But Mary Harron’s film isn’t a mere saga of violence and brutality. It’s a bitter and incisive comedy, in which the horrors committed by Bateman are balanced by the absurdity of his fragile ego. Here is a muscular Adonis, a titan of industry, whose psyche can be shattered by the appearance of a business card more stylish than his own. The horrors of American Psycho are clear, and threatening, but the real nightmare is the possibility that even Bateman’s most violent, powerful fantasies are nothing more than an immature, macho fantasy. Or worse, that the world exists explicitly to cater to immature, macho fantasies, and enable the worst and most pathetic brand of toxic masculinity.
However you read it, American Psycho is a ripping psychological thriller, and a bitter indictment of the mentalities that feed into the so-called “American Dream,” specifically of manliness and success.
Christopher Nolan’s second and breakthrough feature stars Guy Pearce as Leonard Shelby, a man with anterograde amnesia, who cannot make new memories. As a result, every few minutes he has to reorient himself, and ask where he is and what he is doing. Placing that man in the middle of a murder mystery is an ingenious bit of plotting. Editing the film around his point of view – i.e. telling the story in reverse order scene-by-scene so the audience is constantly re-orienting themselves too – is beyond brilliant.
Memento can’t help but feel like a “gimmick movie,” because of course, that’s what it is. The unique storytelling gimmick is undeniably part of the film’s appeal. But Memento doesn’t rest on its laurels and let the gimmick do all the work. It’s a tragic drama of cycles and reversals, of betrayal and futility. The unique psychological state of the hero propels the film in unusual directions but the story would hold up if told in chronological order, a canny bit of screenwriting that Nolan presents impeccably. Memento is still, perhaps, the filmmaker’s greatest marvel.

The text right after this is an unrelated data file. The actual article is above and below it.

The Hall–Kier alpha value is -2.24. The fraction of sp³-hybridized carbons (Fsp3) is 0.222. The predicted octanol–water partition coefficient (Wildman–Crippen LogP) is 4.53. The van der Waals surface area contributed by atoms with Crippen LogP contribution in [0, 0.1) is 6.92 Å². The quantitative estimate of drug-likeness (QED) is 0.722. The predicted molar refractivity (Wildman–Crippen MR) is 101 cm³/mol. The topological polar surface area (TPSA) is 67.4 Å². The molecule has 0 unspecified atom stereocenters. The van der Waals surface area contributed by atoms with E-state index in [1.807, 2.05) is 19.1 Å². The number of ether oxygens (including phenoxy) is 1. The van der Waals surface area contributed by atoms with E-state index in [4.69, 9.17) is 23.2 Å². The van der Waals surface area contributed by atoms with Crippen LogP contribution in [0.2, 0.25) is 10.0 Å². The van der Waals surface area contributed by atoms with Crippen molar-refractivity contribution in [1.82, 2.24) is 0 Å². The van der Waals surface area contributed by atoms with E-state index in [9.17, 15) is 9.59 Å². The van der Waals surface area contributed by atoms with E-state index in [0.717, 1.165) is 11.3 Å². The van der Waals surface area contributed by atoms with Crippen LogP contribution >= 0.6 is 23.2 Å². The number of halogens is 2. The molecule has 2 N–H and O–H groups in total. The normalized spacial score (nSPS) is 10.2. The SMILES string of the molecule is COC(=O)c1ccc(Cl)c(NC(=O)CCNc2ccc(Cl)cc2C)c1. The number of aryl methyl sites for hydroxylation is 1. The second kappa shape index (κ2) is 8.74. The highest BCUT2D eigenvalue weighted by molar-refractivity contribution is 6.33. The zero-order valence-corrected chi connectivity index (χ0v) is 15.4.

Mulholland Dr. (2001)
David Lynch tells stories on the edge of reason, usually leaning in the other direction. Sometimes there’s only a tenuous connection to reality of any kind, but there are just enough threads connecting the filmmaker’s hallucinatory imagery and dream-logic events to our universal anxieties to make them seem powerful instead of merely weird. Blue Velvet, Eraserhead, Lost Highway, and Twin Peaks: Fire Walk With Me are all must-see films for enthusiasts of the psychological thriller genre, but his masterpiece may very well be Mulholland Dr.
And frankly, it’s a minor miracle that the film works at all, since it’s been repurposed from a failed TV pilot, which was given a new and completely different ending to quickly wrap up all the threads. Naomi Watts stars as a young and idealistic ingenue who moves to Hollywood and quickly takes up with an amnesiac, played by Laura Harring, who may be on the run from murderers. Together they navigate the twisted world of behind the scenes studio conspiracies, the underground dream world of independent theater and, most shockingly, a revelation that will destroy them.
Mulholland Dr. is perhaps Lynch’s most successful thriller, whether or not it’s his best film, because the new finale wraps everything up satisfactorily, while still never quite explaining what the nightmare behind the diner really was. It provides the thrills we seek, the depth we crave, and the inexplicable mysteries we couldn’t possibly solve without ruining the mystique.
A new year means new episodes!